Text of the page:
Off-the-cuff ( no pun intended) mechanic: roll vs. appropriate social skill or Artist (Fashion Design), with a +1 bonus for Fashion sense. On a critical success, add +1 to reaction rolls. On an ordinary success, no modifier. On a failure, take a penalty of -(margin of failure/2, rounded up). On a critical failure, don't bother with reaction rolls- assume a Poor result, at best.
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Old 12-31-2010, 12:06 AM   #8
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Default Re: Social benifits of gear

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Originally Posted by Dangerious P. Cats View Post
Roleplaying and real life do things differently, in roleplaying there is little motivation to spend more on clothing that has the same protective value as cheper clothing beyond characterisation, in real life spending more on clothing is a common and often sensible decision. How does one replicate the benifits of wearing more expensive clothing in GURPS?
High-Tech and Low-Tech both go into some detail regarding Styling, but this is one of the areas that Social Engineering will be expanding and expounding upon. In short, clothing of a certain Status is essentially a prerequisite for others to recognize that Status (that is, your Status 4 character can't dress like a pauper and expect to be treated as Status 4) -- and dressing "above your station" is a prerequisite for faking Status. So clothing definitely does make the man in these cases.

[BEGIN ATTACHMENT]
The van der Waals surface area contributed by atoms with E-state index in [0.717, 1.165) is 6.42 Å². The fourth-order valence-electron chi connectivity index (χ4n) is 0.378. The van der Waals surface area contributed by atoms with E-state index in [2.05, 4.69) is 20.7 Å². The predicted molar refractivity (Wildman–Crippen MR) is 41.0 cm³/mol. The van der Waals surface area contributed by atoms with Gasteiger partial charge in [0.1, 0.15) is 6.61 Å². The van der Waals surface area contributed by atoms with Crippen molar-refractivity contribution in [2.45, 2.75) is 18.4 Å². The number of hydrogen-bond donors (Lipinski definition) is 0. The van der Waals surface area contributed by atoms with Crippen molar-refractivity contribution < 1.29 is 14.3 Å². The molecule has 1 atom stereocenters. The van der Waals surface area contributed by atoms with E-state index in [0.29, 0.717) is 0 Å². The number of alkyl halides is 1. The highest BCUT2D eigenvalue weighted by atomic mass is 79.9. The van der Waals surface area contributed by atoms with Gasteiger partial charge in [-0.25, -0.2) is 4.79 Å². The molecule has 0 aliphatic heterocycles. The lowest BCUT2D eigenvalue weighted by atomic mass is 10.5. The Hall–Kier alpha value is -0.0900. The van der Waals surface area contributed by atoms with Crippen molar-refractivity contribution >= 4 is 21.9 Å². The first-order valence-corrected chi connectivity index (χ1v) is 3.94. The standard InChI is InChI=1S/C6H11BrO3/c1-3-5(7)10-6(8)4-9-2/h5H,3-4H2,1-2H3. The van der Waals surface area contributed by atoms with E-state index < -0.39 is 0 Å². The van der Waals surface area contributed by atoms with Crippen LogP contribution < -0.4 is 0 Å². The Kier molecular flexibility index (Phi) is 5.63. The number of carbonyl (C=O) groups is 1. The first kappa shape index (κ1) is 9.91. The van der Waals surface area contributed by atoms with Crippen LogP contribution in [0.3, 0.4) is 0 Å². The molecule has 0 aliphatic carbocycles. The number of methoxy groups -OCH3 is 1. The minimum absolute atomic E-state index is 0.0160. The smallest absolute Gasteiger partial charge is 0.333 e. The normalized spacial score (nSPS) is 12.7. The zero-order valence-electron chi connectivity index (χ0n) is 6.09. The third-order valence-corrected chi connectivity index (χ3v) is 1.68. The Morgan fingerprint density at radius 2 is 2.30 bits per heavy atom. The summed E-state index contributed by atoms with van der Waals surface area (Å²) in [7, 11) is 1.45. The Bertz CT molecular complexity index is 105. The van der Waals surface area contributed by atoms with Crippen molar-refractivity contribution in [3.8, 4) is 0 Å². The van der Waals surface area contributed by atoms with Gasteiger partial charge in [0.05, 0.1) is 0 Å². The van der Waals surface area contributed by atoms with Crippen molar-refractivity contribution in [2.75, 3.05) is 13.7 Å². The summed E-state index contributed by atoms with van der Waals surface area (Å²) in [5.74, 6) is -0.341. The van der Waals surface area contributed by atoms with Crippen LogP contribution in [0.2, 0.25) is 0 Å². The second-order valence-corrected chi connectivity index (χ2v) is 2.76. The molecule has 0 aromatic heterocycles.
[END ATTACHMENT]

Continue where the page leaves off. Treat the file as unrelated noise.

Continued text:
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Old 12-31-2010, 02:03 AM   #9
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Default Re: Social benifits of gear

IME, dressing like Merchant Rank 1 instead of Merchant Rank 0 gives you a +1 to contested Merchant rolls.
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Old 12-31-2010, 02:27 AM   #10
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Default Re: Social benifits of gear

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Roleplaying and real life do things differently, in roleplaying there is little motivation to spend more on clothing that has the same protective value as cheper clothing beyond characterisation, in real life spending more on clothing is a common and often sensible decision. How does one replicate the benifits of wearing more expensive clothing in GURPS?
In the long run, it boils down to what the GM is willing to do to nudge his players towards perhaps reconsidering their spending habits.

Take a look at the reaction table on page 560 for ideas on how to handle this situation...

Keep in mind, the way the reaction table works, is that you roll 3d6, add the player character's apparent social status to the roll, and then subtract the status of the NPC the player character is interacting with. An apparent social status of 0 places the player character at a disadvantage when dealing with his social equals as they perceive him to be either poor and unworthy of their help/friendship - or he is perceived as being too miserly to be worth helping/befriending, etc. Higher nobility such as Barons and Earls and such, will not even bother to deal with the player character as he is unworthy of their notice. Merchants who are forbidden to sell goods of a certain kind to anyone except nobility, will have the right to refuse sales of a given good type, or perhaps will hike the prices up to higher than they should be. Either that, or they will badly misrepresent the worth of their goods being sold ;)